Cooks won't make many catches out of the backfield, like Sproles did, but the Saints won't need him to. Running back Pierre Thomas is an adept receiver, especially on screens, where he has an excellent sense of spacing and timing. Thomas is also a steady ballcarrier, though his touches will be limited in a backfield trio that includes Mark Ingram and Khiry Robinson. Ingram, the 2009 Heisman Trophy winner, has not fully panned out, but with perpetually fresh legs he can be a difficult downhill bouncer to corral. Robinson, a second-year pro with excellent burst and control, is viewed by many (including Payton's longtime mentor and friend Bill Parcells) as a budding star.

Distribution in Payton's deep, lavish offense will remain as diverse as the coach's formation usage. Last year, seven Saints had at least 450 yards from scrimmage—pretty much par for the course since Payton and Brees arrived in 2006.

And there will be opportunities for more in 2014. With New Orleans's defense coming to life under coordinator Rob Ryan, Brees won't always be compelled to score in a hurry. That should result in more balanced play-calling. The defense's awakening, by the way, has come about from having a rich variety of concepts and personnel groupings—and from a seemingly endless supply of formations.


2013 Record: 11--5






















The swarming nature of the Saints' defense makes it appear as if they have a fierce pass rush. Look closely, though, and you'll see a front seven without any true edge specialists. The nearest thing they have is Junior Galette, a fifth-year outside linebacker with adequate speed but occasional bouts of ineffectiveness. Coordinator Rob Ryan compensates with keen blitz designs as well as blitz looks that wind up bringing only the standard four rushers. Despite the lack of raw edge speed, Ryan's full playbook is available mainly because he has fundamentally sound players up front, starting with tireless end Cameron Jordan and, opposite him, budding star Akiem Hicks, who was a top five run defender last season. At the very least, Jordan and Hicks can prevent run blockers from cleanly working their way up to the second level, allowing speedy inside linebackers Curtis Lofton and David Hawthorne to play in full-on attack mode, swarming freely.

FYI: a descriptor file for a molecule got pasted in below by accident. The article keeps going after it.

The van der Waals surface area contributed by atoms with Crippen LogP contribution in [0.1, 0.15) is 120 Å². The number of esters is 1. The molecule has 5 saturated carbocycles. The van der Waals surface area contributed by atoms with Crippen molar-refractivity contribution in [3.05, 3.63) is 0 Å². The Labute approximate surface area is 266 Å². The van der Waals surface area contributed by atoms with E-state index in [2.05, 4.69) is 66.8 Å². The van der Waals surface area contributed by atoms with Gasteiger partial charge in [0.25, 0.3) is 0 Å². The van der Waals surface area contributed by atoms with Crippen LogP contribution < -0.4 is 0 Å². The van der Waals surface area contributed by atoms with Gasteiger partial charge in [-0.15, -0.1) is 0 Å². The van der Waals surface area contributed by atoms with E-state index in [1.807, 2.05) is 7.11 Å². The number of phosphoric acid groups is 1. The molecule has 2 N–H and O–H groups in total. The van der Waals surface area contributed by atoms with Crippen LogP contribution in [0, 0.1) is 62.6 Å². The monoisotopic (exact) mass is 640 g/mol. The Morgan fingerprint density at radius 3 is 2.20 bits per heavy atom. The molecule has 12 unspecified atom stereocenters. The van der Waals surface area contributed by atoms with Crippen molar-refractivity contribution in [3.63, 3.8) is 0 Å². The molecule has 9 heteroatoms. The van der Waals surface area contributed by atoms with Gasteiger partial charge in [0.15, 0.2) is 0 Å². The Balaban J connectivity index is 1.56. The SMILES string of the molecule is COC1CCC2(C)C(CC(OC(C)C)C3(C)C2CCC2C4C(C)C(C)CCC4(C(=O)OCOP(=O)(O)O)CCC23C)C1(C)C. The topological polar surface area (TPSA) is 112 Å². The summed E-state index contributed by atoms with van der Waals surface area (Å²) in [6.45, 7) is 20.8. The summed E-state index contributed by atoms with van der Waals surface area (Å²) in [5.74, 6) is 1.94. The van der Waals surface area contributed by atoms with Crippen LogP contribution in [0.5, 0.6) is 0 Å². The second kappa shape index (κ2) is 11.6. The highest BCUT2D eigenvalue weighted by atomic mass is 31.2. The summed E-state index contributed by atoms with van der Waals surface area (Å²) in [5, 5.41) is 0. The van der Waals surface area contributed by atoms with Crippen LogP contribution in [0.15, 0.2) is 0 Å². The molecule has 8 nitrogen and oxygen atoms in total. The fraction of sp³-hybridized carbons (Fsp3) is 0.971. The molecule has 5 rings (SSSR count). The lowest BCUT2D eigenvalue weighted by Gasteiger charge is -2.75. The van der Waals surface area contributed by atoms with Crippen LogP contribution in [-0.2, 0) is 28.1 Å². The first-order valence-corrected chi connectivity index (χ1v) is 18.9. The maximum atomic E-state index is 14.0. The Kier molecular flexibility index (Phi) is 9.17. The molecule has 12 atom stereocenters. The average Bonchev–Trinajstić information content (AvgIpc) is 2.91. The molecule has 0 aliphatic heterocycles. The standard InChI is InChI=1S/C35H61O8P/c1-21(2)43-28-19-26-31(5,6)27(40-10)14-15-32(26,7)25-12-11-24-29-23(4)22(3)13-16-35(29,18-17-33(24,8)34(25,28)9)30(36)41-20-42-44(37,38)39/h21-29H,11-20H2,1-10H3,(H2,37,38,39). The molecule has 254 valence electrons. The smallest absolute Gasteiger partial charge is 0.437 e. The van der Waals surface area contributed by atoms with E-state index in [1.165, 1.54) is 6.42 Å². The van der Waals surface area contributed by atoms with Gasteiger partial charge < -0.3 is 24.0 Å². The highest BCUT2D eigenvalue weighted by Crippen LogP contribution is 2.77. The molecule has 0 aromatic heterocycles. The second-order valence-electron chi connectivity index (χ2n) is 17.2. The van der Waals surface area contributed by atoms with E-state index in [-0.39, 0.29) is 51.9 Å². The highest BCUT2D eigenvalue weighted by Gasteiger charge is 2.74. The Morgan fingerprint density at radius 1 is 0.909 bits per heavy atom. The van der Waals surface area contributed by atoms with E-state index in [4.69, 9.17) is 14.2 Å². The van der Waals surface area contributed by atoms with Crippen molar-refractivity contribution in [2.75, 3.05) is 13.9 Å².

Strong safety Kenny Vaccaro

The 2013 first-round pick does much more than his listed position suggests. Vaccaro is a deft slot defender, thanks to man-coverage skills honed at Texas and his natural violence as a press-jammer and tackler. He's also a heady linebacker, capable of slithering around bodies much as Charles Woodson did in his days as a Packer. And, of course, the 6' 215-pounder can also play the traditional strong and free safety roles just fine—but on his most creative days, coordinator Rob Ryan won't ask Vaccaro to do that. In the dime packages that Ryan loves, all three safeties get a chance to move around, which explains the acquisition of free-agent playmaker Jairus Byrd, a three-time Pro Bowler at safety in Buffalo. Interchangeable safeties are most dangerous playing alongside quality man-to-man corners. The Saints have one of those in Keenan Lewis, who is ascending toward the top echelon at his position. And they hope to get one or two more quality years out of Champ Bailey before the free-agent pickup's five-year countdown to Canton begins. The No. 3 corner spot is up in the air; Corey White figures to have the inside track. But thanks to the flexibility provided by Vaccaro, New Orleans can still be effective if no one emerges.